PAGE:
Most of us now, have our own personal devices. Each of us, more than one. A phone, a tablet, and a PC/Notebook, to conduct our personal affairs. Most of the time, affairs dealing with sensitive and important information are conducted on our PCs. Our online shopping, financial transactions… Sometimes, we use our PCs to store personal information such as scans of our passports, identity cards and other sensitive documents. Over the years, we upgrade to newer and more advanced models, dumping or reselling our old ones and buying new computers. In the reselling process, before reselling, we’d do a simple memory wipe to ensure all our sensitive data is cleaned away, and our computers reformatted. After that, we happily resell our computers, our worries washed away by the illusion that our data has been completely erased and unrecoverable.

This is a terrible and misinformed idea that many people in the world hold today.

Even though we’ve moved our documents and pictures into the recycling bin, the data still exists on our hard drives. Until that data is overwritten with new data, it will continue to exist and remain recoverable by people who have the means and intentions. Yes, somebody out there who buys your used laptop can still extract private information from your HDD, and use it with malicious intent. Especially since the world is now moving most of its activities online, such as shopping, booking of flights, and other operations, there will be an increase in concentration of our personal information on our computers and devices.

Multiple experiments conducted by data forensics companies and organizations have proved this to be a scary truth: Unknowingly, people are giving up bytes and bytes of their personal information and photos, social security numbers and other personally identifiable data, as they are oblivious to how HDDs and data sanitation works.

Blancco Technology Group 

Blancco Technology Group is a globally established organization that specializes in data sanitation and computer reuse for corporations and government organizations. In 2016, the company conducted an experiment that would reveal the shocking truth and dangers of improper data sanitation. For the experiment, the company bought 200 used computers from resale sites such as Craigslist and eBay. After that, their company conducted data recovery procedures to see how much personal information they could still recover from the resold PCs. Here is a breakdown

data extracted from PC World and scmagazineuk

Residual data on used hardware is a real issue that the common person may not be informed of. Another study was conducted by Which? a technology review magazine. They had bought computers and hard drives off auction sites such as eBay, and were able to recover over 20,000 deleted files on 8 different computers, some containing vital information such as bank details, mortgage applications, and personal information such as addresses. Clearly, right clicking and deleting files is beyond insufficient to properly sanitize and erase your personal information.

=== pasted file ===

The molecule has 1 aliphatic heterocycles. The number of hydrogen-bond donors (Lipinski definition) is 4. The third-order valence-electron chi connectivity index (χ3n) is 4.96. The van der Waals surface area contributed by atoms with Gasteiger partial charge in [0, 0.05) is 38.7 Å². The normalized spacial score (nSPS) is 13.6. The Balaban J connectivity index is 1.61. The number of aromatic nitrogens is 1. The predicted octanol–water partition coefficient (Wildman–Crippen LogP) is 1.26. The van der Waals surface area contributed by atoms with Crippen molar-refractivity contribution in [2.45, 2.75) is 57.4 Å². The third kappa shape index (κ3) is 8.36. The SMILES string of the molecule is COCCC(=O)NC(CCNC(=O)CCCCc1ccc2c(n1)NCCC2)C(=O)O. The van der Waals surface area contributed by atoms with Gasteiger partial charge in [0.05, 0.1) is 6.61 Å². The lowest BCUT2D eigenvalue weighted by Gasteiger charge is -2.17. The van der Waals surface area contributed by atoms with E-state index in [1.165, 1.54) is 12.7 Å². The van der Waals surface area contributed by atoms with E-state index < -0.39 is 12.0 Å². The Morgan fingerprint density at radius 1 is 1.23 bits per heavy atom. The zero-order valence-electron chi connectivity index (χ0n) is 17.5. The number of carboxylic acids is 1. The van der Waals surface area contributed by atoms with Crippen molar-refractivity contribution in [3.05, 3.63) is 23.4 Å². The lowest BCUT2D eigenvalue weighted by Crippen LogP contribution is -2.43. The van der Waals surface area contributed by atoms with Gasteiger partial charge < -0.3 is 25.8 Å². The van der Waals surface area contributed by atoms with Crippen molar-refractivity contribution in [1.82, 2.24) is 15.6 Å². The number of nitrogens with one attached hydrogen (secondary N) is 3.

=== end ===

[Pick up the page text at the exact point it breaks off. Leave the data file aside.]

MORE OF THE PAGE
The problems with improper disposal and sanitation of hard drives not only plague consumers, but sometimes, firms as well. There is even a wiki site on major events and reports about the issues and violations that have arisen with improper data sanitation and resales of uncleaned HDDs. Without properly erasing your data via professional means, your personal information is ripe for the taking by hackers and people with malicious intent.

Securing your data

There are a number of ways that you are able to secure your data.

  1. Encryption
    MacOS users can use FileVault which comes together with buying Apple computers. Windows users can use BitLocker which also comes together when buying Windows PCs. External third pary programs may also be used, such as TrueCrypt
  2. Complete destruction of your HDD
    Consumers alternatively may seek data sanitation organizations with the proper equipment such as hard drive crushers or degaussers that will be able to securely and physically destroy all your data. Our company, Metalo International provides this service.
  3. Erasure Programs
    Consumers can also seek for companies that specialize in data erasure without physically destroying the hard drive, so that you can resell your personal devices.



E-Waste — What We Never Planned For



Over the past 50 years or so, human use of electronics has increased beyond what we ever imagined. Electronics have quickly made themselves a part of our daily lives, from house appliances, to personal communication devices… Electronics are everywhere and without them, we’d be handicapped. Another trend in this new information age, would be the acceleration in the development and improvement of electronics. In 2008, the go to phone was the Nokia N95, which had a D-Pad and a small keyboard, even an 8.5 megapixel camera. In the coming next few years, the N95 would be rendered obsolete, as phone companies begin research and development into a more intuitive interface– touchscreens.

Everything had changed so fast so soon, it is inevitable, the amount of e-waste and pollution as a result of these advancements. Now, the average person changes their phone every two years. We dispose of our appliances, only looking forward to a new frontier of faster and flashier devices, not looking back and realizing the amount of harm our waste does to the environment. Singapore, being one of the most richest and expensive first world countries today, is also a culprit in producing an excessive amount of electronic waste today.

Looking at electronic products, most components and parts can actually be recycled and reused again, as conductors and other precious minerals are metals which can be melted and recycled. So how are we still dumping away so much of our e-waste? The awareness of the harmful effects of e-waste has yet to become a norm.

Such was the case with carbon dioxide, the ozone layer and other environmental problems we never foresaw in the past when the industrial age first began. In spite of this, activists, scientists and people of great influence have seen the importance of environmental conservation, and their efforts have now made knowledge of pollution and global warming from fossil fuels is now general knowledge.

There is still much potential to be unlocked in the industry of recycling electronic waste, and much more work to be done to raise awareness of the catastrophic effects of e-waste pollution.